Baby Sleep Training – 0-6 Weeks

Sleeping is not something that can be considered independent of other parts of a newborn’s routine. The relationship between eating and sleeping (and later on stimulation) is very closely linked.

Sleep promotes sleep.

I wholeheartedly agree with this statement.  If your baby is not getting enough sleep during the day, they will typically not sleep well at night and vice versa.

I like to think of sleep as a gift – it is definitely a gift for parents, but it is also a gift for your child.

By helping them to learn to settle themselves and to get good full night’s sleep you are giving them an excellent base for their health, growth, energy and development.

Find out more in our article on how to soothe and settle a newborn to sleep.

Can You Sleep Train a 3 Month Old?

Baby Sleep Training – 6-12 Weeks

At about 6 weeks, you can begin to develop the routine of: Bath, Breast/Bottle, Burps, Bed at the 7pm feed.

I do this in the dark or very low lighting. I would try to be very consistent with this routine and around 6 weeks babies most often will just fall into the pattern and it isn’t a struggle.

If there is a digestive issue at all, then this will possibly interfere with it, but persistent burping and picking up for a cuddle, then putting back down almost straight away will work with time and perseverance.

At about 10 weeks, I would also begin to cut back on any late afternoon sleep, if possible, so that your baby is awake from 5.30/6pm. This makes a 7pm bedtime easier to establish.

Find out about the first steps on how to get baby to sleep on their own.

How do I Sleep Train my 6 Month Old?

Baby Sleep Training – 6-12 Months

At this point, the stage is more or less set. What you have been doing so far has set the scene for what can go on for quite some time. This of course can be wonderful or downright awful, depending on the routines you’ve set up, and depending on your child.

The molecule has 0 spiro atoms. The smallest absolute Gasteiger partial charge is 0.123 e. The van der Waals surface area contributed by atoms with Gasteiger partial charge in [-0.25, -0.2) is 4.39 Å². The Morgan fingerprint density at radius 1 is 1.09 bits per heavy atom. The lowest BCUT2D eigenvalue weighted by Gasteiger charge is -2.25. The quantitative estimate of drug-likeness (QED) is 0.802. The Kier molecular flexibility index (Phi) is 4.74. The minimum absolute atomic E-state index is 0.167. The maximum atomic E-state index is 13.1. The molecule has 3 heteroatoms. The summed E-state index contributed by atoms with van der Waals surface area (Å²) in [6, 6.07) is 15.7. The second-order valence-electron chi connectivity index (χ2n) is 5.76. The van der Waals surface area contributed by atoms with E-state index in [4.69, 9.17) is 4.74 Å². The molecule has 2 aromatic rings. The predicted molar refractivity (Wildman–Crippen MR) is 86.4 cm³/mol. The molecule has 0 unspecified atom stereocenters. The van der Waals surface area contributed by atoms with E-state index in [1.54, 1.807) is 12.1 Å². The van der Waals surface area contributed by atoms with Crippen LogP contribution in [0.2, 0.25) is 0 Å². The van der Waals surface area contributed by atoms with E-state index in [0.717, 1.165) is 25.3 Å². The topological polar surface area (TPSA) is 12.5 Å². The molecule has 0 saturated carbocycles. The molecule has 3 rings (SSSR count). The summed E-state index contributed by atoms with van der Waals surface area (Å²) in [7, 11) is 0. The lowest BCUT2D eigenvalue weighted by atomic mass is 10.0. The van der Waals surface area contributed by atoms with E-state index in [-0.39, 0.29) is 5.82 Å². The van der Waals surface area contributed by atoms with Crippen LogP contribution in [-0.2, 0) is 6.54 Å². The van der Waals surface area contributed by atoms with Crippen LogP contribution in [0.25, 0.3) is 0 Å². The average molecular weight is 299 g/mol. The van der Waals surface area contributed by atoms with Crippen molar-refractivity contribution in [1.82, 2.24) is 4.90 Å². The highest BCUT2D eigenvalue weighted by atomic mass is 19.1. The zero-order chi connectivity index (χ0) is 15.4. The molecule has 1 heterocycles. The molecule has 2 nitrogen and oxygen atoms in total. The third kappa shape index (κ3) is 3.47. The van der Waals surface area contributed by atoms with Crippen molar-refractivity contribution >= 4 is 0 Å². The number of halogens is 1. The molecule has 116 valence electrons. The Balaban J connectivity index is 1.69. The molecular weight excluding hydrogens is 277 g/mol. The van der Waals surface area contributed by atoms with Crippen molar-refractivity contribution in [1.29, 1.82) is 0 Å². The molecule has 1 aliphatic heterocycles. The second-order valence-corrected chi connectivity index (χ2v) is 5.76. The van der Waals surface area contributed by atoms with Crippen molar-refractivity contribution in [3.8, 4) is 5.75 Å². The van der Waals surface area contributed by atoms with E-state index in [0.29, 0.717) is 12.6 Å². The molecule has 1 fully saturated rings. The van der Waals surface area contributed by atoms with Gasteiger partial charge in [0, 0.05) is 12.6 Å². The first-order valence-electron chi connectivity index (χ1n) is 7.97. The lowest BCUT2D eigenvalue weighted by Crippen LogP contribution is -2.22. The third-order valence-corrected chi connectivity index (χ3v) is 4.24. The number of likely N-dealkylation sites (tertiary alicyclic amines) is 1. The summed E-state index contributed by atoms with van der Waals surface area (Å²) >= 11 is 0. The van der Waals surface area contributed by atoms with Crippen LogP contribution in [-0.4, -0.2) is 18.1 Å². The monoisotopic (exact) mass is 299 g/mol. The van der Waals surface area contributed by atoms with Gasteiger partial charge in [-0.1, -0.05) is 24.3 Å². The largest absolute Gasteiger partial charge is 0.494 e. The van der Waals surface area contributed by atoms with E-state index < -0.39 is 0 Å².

It’s not impossible to get a baby of this age to sleep at night, but it will take commitment and determination!
At this point, a baby who just doesn’t sleep because they have never learnt to is likely to need some form of assistance to learn what it means to go back to sleep.

There are lots of different options here, from crying it out, to modified cry it out, to fading and a plethora of other methods. Find out about these methods and more in our article on baby sleep training.

And What About Sleep Issues for Older Kids?

So how much sleep does a child need? The amount of time a child sleeps can vary greatly, but here’s a guide for the amount of sleep an average child needs in 24 hours:

Newborn baby 16 hours
3 – 6 months 14 – 15 hours
9 months – 2 years 13 – 14 hours
3 – 5 years 11 – 12 hours
6 – 9 years 10 – 11 hours
10 – 14 years 9 – 10 hours
15 – 18 years 8 – 9 hours

 

The above times are only a guide; every child’s sleeping pattern is different. If your child is happy and healthy, then it is likely they are getting enough sleep. Check out our article for overcoming sleep problems in older children.

Or, for more expert advice and sleeping tips, check out our Sleep section.

The Kiwi Families Team

This information was compiled by the Kiwi Families team.